The centers of the brain are intricately interwoven with the neurocortical areas involved in cognitive learning … When a child trying to learn is caught up in a distressing emotion, the centers for learning are temporarily hampered. The child’s attention becomes preoccupied with whatever may be the source of the trouble. Because attention is itself a limited capacity, the child has that much less ability to hear, understand, or remember what a teacher or a book is saying. In short, there is a direct link between emotions and learning.
Dr. Goleman argues that practicing kindness develops hardwiring in our brains, making compassion and kindness more natural and our relationships more positive. In his webinar, “Why Compassion Matters Today and Tomorrow,” he claims that the more we practice kindness, the more we change our behavior, making our homes and schools more positive, kind, and compassionate places to be. (Watch Dr. Goleman’s lecture.)
Linda Ryden introduces the idea of “Kindness Pals” in Peace of Mind, her curriculum for Grades 3 – 5. Each week, children are paired with a new person in their classroom with the invitation to do something kind for their partner. At the end of the week, children share their kindness experience. She asks, “How does your body feel when you are kind? How have your thoughts changed towards your Kindness Pal? How did you feel when your kindness pal was kind to you?” If Chloe and Maya had been Kindness Pals, their story might have been quite different.
Kindness ripples, ensuring that a little goes a long way. If we believe in, teach and practice daily kindness, imagine how can we change our homes, classrooms, neighborhoods and our country.
Daniel Goleman’s lecture was hosted by Emory University’s Center for Contemplative Science and Compassion Based Ethics. For more information about Emory University’s SEE Learning (Social, Emotional, Ethical) innovative K‑12 developmental education program, go to www.seelearning.emory.edu
Peace of Mind: Effectively Integrating Mindfulness, Social and Emotional Learning, and Conflict Resolution to Create a Kinder and More Positive School Climate, Peace of Mind, LLC Washington D.C. 20015, www.TeachPeaceofMind.com.
Naming Your Labels
- October 14, 2020
Living from a Place of Inner Peace
Ellie: Michael Hall’s Red: A Crayon’s Story is the tale of a blue crayon with a red label. The crayon was not very good at being red. He couldn’t draw strawberries or work with yellow to draw an orange. Everyone tried to help. Even scissors and sharpeners made snips and tucks to see if changing him would help. He kept trying harder and harder, but nothing seemed to work. He felt like a failure. Then, a new friend asked him to draw a blue ocean. “I can’t,” he said. “I’m red.” She invited him to try, and he did. Not only was his ocean perfect, it felt easy! “I’m blue!” he proclaimed as he enthusiastically drew the sky. There was nothing wrong with him. The problem resided in the label assigned to him.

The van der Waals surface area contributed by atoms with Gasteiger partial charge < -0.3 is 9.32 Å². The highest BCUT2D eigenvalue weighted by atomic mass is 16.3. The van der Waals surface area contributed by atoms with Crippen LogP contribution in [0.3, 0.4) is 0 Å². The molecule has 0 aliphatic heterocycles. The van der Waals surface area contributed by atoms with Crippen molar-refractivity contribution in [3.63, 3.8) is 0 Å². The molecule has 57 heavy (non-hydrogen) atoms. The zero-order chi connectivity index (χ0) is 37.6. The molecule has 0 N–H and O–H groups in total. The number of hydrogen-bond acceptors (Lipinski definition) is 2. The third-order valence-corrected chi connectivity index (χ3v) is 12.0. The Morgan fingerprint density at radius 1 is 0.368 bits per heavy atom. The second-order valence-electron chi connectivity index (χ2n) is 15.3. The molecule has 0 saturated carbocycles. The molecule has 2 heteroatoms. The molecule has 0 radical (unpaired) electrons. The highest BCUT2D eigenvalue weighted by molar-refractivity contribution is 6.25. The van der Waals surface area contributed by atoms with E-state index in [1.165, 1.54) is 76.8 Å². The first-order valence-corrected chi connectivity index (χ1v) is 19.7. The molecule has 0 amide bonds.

The first time I read this book aloud to my little kids, I cried. Hard. My heart went straight to two of my high school students who came out as trans and navigated gender transitions. Then I thought of students exploring their sexual identity or students who came from mixed race families struggling to find a sense of home in their racial identity. These young people were grappling with labels that had been given to them that didn’t quite fit. Like the blue crayon, they felt like they were doing something wrong. Once they broke free of the limiting label and found one that fit better, they found vitality and power in who they were and who they were becoming. It felt like an unlocking. It felt like release. And coming home. Finding a more suitable label brought freedom and and increased sense of inner peace.
Labels bring ease. Our brains like to categorize things, and they can be exceedingly helpful. When it comes to our identity, however, I encourage students to only use labels that set you free. Similarly, instead of applying unwanted labels to others, we can instead get curious and listen to the labels others choose for themselves. Something as simple as asking people what their preferred pronouns are or allowing people to diagnose themselves on the Enneagram personality test are small acts of peace.
Going Deeper: Ellie and Caren
Listen to the song “When I Was a Boy” by Dar Williams and think about how gender roles and stereotypes limit both boys and girls. So many of our binary labels cut us in half when our humanity is messier and more beautiful than that. As young people unfold in all sorts of ways, how can we hold space for them to decide who they are becoming and encourage wholeness?